I've been reading through a bunch of threads here on isolation material/techniques. Fascinating, some of the tweakers here go to great lengths. Kudos gents. My preamp, CDP, turntable, and tuner are all sitting on a custom made solid oak rack. High WAF. Anyway, put marble under my Oracle turntable, Brightstar boxes under my YBA CDP and Magnum Dynalab tuner. Stock feet under my Martin Logan Quests Z's, placement and kids dictate it's not practical to put spikes under them. I just finished building an amp stand (it sits in my furnace room, below the speakers). I used 4X4 lumber for the frame of the amp stand, the lumber sitting on a cement floor, and for the shelf I made a sandwich. The two outside layers are 3/4" BC Fir Plywood. In the middle is 3/4" rubber. I bought a heavy duty rubber mat normally used to leave yer shoes on, smooth on one side and ribbed on the other; I used contact cement to glue the ribbed side to the plywood attached to the 4X4 lumber, then glued the smooth side to the top piece of plywood. Countersunk 4" long screws to attached the whole thing together. My BAT VK500 sits on top of this sandwich. I was also considering using Tiptoes under the amp, but I'm undecided. First off, Tiptoes are a real pain in the ass to install unless you use two-sided tape and you may end up losing any of the sonic benefits of the points with tape in the way. Secondly, does it make sense to drain energy into my "sandwich" or just allow the current base to do it's thing? Finally, am I getting carried away (again)? Does isolation make a big difference with amps, or more so with source and speakers? Jeff

p.s. amp stand cost me $40 in materials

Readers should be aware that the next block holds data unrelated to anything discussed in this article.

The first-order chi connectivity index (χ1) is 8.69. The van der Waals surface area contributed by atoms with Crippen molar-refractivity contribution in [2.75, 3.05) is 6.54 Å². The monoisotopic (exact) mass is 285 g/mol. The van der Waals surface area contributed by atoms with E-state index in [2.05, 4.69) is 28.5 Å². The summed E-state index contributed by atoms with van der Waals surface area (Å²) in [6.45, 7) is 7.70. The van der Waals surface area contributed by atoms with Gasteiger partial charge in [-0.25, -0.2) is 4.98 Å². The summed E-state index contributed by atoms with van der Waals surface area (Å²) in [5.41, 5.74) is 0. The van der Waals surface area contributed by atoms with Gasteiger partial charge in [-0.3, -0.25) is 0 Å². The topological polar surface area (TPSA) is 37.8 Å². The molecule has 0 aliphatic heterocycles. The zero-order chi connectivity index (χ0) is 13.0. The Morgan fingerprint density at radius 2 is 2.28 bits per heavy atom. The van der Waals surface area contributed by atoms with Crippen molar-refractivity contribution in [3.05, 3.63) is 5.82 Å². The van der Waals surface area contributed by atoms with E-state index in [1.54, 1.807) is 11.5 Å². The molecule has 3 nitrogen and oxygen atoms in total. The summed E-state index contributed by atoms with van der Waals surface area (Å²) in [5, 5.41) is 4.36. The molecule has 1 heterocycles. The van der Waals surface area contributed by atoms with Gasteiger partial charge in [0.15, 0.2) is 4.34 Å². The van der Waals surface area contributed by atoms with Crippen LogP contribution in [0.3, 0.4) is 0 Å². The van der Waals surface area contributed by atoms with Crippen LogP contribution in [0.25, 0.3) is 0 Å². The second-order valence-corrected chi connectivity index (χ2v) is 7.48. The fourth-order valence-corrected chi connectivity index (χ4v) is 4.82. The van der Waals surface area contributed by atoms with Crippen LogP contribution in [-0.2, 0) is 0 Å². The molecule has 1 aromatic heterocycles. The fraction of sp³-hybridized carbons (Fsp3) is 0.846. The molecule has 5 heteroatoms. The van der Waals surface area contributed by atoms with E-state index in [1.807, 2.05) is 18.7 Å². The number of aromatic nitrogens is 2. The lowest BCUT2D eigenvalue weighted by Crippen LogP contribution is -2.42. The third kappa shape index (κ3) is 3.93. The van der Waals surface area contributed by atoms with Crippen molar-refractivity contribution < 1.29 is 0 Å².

Jeff, one of these days soon the temperature up your way will get high enough for you to leave the house, eh? Really, I promise. ;>) Meanwhile down here in Florida it is 90 (!) degrees and the state bird (the termite) has taken wing. The only good thing about this place is that since we don't have basements we have concrete floors and get to spike everything.
Hi Jeff; I am considering either building or buying spiked amp stands for my 90 lb. DNA2s. BUT, I happened to be on the 'phone with John Dunlavy, of DAL Speakers, recently, and he is not universally impressed with spiking everything.

In fact, it's my understanding, that NONE of his speakers are spiked-- the $6K Alethas are not. He flatly stated "they don't measure better when spiked". The reason being is that most houses have wood floors with joists, crawl space, basement etc, and he says "why let your speakers or components vibrate with the floor".

His preference is to let the speakers or components "float", especially on carpet. Well, what he had to say made some serious sense, and I'm still thinking about it. My conclusion so far is as usual-- you just have to try it and see, and that it probably depends on specific conditions.

Spikes are certainly worthwhile in many situations, but not all. I know this is probably not much help, except for giving you something to think about. J. Dunlavy has had a tremendous amount of audio experience, and is one of the "heavy weights" in the audio field. It may be that either floating or isolating the amp is better than spiking (coupling) to the floor. It may also be that there is no sonic difference. Cheers. Craig.
IMHO isolation does make a difference with an amp. The key is to make you amp stand of material that is difficult to resonate. I went to home depot and purchased a concrete patio boack for 2 bucks and a can of black spray paint. The block was 24" x 24". I painted the block black and epoxied an old set of tiptoes that I cut the studs off of to the block. The total cost was maybe $25 (tiptoes included) and it will take alot to make this amp stand to vibrate.